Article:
■ Civic organisations (e.g. local pressure groups, non-governmental organisations).
■ National organisations (e.g. political organisations).
■ Continental organisations (e.g. SADC, NEPAD, AU).
■ Global organisations (e.g. United Nations, multinationals, Oxfam, World Bank).
LIFE SCIENCES

STRUCTURE, CONTROL AND PROCESSES

Food Production

Introduction
Revise the definitions of producers, consumers and decomposers
Using models, prepared microscope slides or charts, list the various parts of the leaf and state the functions and adaptations to functions of each part
Using prepared microscope slides, 35mm slides or electron micrographs, revise the structure, functions and adaptations to function, of chloroplasts
Define photosynthesis
List the requirements and products of photosynthesis
Explain how the leaf and its tissues play a role in meeting the requirements of photosynthesis

The importance of photosynthesis
Discuss importance of photosynthesis in terms of
 provision of energy for all living organisms
 maintaining the correct balance of O2 and CO2 in the atmosphere
Discuss consequences of large scale removal of vegetation such as in deforestation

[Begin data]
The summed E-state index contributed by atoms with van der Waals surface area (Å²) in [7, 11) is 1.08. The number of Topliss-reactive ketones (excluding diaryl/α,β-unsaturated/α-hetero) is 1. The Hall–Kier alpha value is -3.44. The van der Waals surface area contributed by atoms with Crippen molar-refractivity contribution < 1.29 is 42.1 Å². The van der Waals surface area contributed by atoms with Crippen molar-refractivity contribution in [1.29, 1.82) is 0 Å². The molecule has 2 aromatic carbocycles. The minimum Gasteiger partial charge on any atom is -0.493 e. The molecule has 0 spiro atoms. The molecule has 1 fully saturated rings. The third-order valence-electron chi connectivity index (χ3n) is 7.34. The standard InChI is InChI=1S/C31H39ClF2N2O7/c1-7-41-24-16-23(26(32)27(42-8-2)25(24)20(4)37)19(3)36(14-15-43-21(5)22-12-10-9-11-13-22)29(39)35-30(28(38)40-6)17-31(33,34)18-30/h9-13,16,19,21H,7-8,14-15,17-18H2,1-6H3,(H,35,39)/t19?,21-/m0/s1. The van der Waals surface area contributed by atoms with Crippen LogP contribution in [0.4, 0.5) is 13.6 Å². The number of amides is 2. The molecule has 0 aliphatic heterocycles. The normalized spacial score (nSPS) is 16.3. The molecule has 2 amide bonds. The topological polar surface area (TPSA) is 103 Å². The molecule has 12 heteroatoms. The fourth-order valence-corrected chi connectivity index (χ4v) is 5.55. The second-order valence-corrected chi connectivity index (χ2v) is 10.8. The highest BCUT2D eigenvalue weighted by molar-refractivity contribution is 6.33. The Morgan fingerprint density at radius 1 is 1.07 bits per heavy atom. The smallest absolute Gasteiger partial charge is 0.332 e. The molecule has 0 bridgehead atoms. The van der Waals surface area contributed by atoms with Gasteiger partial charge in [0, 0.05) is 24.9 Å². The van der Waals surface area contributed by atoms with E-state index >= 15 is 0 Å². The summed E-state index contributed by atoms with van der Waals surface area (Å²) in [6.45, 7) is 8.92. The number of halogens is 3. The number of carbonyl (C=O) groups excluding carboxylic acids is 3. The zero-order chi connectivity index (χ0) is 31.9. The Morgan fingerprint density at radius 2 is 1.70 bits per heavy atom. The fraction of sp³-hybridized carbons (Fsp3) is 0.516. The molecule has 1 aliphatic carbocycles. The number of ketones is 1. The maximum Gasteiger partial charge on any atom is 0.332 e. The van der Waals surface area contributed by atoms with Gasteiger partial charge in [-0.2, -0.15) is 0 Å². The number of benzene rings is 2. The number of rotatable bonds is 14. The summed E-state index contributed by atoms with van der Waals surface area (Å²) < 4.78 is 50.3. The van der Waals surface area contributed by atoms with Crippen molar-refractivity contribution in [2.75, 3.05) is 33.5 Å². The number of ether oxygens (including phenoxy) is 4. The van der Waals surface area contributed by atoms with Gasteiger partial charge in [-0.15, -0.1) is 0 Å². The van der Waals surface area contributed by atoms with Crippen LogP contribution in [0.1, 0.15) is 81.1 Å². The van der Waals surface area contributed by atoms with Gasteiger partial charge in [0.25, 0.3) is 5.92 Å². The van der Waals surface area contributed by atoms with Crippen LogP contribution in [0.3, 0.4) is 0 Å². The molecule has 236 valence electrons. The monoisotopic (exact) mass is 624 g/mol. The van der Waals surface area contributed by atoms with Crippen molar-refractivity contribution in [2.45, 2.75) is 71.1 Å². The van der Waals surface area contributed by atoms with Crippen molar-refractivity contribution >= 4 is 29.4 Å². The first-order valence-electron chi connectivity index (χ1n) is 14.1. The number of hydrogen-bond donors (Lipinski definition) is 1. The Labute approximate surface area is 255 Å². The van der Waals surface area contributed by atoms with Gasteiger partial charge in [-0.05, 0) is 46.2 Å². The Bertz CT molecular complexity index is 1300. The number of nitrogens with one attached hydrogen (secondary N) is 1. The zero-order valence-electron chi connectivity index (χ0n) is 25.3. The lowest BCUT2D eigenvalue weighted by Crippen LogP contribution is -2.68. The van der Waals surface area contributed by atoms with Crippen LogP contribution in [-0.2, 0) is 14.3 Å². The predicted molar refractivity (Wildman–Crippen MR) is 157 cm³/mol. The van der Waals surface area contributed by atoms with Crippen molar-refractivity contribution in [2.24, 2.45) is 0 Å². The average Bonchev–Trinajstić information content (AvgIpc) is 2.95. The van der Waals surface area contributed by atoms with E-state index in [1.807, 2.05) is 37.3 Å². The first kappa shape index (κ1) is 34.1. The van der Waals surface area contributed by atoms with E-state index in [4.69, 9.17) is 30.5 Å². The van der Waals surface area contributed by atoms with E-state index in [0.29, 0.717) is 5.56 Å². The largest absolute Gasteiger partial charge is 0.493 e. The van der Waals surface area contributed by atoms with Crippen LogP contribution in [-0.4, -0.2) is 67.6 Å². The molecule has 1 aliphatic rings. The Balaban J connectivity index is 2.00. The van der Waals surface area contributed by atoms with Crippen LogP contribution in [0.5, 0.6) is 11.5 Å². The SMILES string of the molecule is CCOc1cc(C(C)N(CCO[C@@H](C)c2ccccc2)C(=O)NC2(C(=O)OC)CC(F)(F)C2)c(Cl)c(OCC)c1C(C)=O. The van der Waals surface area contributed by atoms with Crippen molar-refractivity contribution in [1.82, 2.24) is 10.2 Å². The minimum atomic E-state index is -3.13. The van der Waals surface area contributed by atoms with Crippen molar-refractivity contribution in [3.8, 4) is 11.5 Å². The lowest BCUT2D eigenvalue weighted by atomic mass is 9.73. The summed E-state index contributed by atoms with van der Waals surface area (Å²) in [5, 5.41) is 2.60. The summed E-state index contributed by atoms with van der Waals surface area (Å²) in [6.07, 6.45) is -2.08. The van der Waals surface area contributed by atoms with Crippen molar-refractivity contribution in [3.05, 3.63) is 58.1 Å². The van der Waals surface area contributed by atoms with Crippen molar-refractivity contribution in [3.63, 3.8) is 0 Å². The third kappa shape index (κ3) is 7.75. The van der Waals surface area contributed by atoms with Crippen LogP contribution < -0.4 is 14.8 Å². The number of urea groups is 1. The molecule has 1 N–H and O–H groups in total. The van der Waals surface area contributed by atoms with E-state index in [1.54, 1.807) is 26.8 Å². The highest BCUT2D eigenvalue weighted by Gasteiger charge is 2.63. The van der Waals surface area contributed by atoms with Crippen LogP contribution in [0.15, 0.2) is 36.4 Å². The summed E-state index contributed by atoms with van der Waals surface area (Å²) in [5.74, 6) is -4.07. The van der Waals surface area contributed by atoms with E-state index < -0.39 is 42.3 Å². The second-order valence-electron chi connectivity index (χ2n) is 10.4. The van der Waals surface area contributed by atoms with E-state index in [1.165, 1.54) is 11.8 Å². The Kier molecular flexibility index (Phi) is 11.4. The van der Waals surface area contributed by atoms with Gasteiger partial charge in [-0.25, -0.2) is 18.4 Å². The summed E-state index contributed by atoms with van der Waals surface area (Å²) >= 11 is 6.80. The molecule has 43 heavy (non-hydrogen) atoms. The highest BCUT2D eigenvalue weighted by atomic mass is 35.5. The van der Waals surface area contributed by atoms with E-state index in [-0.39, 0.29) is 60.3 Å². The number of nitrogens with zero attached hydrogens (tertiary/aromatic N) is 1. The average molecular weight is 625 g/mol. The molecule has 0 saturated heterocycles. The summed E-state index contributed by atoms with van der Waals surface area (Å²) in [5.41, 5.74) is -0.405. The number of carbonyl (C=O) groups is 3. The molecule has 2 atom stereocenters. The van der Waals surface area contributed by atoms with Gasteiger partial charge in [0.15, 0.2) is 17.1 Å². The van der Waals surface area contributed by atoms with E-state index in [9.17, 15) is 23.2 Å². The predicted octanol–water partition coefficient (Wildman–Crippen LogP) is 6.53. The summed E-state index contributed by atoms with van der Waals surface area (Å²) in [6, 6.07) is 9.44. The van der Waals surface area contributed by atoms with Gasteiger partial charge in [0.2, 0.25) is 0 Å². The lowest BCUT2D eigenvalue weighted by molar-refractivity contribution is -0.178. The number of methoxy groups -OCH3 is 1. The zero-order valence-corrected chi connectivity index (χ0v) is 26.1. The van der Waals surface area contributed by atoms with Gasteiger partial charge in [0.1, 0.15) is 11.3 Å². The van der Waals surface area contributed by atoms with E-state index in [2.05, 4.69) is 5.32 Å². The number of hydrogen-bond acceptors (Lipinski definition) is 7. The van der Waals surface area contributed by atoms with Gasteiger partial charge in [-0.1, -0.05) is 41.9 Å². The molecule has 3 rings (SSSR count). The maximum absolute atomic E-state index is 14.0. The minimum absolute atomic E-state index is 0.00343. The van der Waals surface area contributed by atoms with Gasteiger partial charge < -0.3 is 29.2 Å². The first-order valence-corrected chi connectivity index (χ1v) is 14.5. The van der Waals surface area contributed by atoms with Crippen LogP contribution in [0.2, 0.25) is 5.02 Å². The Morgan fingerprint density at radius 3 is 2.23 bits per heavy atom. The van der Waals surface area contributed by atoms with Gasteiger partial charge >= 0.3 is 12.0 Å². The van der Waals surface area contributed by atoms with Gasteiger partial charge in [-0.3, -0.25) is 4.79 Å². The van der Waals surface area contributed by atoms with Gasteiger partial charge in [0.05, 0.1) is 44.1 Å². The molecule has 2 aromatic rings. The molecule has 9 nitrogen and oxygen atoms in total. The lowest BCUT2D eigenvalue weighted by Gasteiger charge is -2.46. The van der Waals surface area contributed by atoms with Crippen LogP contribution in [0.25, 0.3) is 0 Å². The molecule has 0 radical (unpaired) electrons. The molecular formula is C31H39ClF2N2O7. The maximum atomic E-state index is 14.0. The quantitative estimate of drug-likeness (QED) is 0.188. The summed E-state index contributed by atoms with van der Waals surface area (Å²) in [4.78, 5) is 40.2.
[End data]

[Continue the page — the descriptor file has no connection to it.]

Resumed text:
The process photosynthesis
Carry out the basic starch test on leaves
Conduct one or more practical investigations in photosynthesis such as the following:
 chlorophyll is essential for photosynthesis
 sunlight is essential for photosynthesis
 CO2 is essential for photosynthesis
 O2 is evolved / formed during photosynthesis
Briefly describe the process of photosynthesis as the following (no further biochemical details):
1) Light Phase – chlorophyll traps light energy from the sun and uses this energy to split water molecules to form energised hydrogen and oxygen. The energised hydrogen atoms are released and then passed on to the dark phase. The oxygen is released into the atmosphere. Some energy trapped by the chlorophyll is used to form the energy carrier, ATP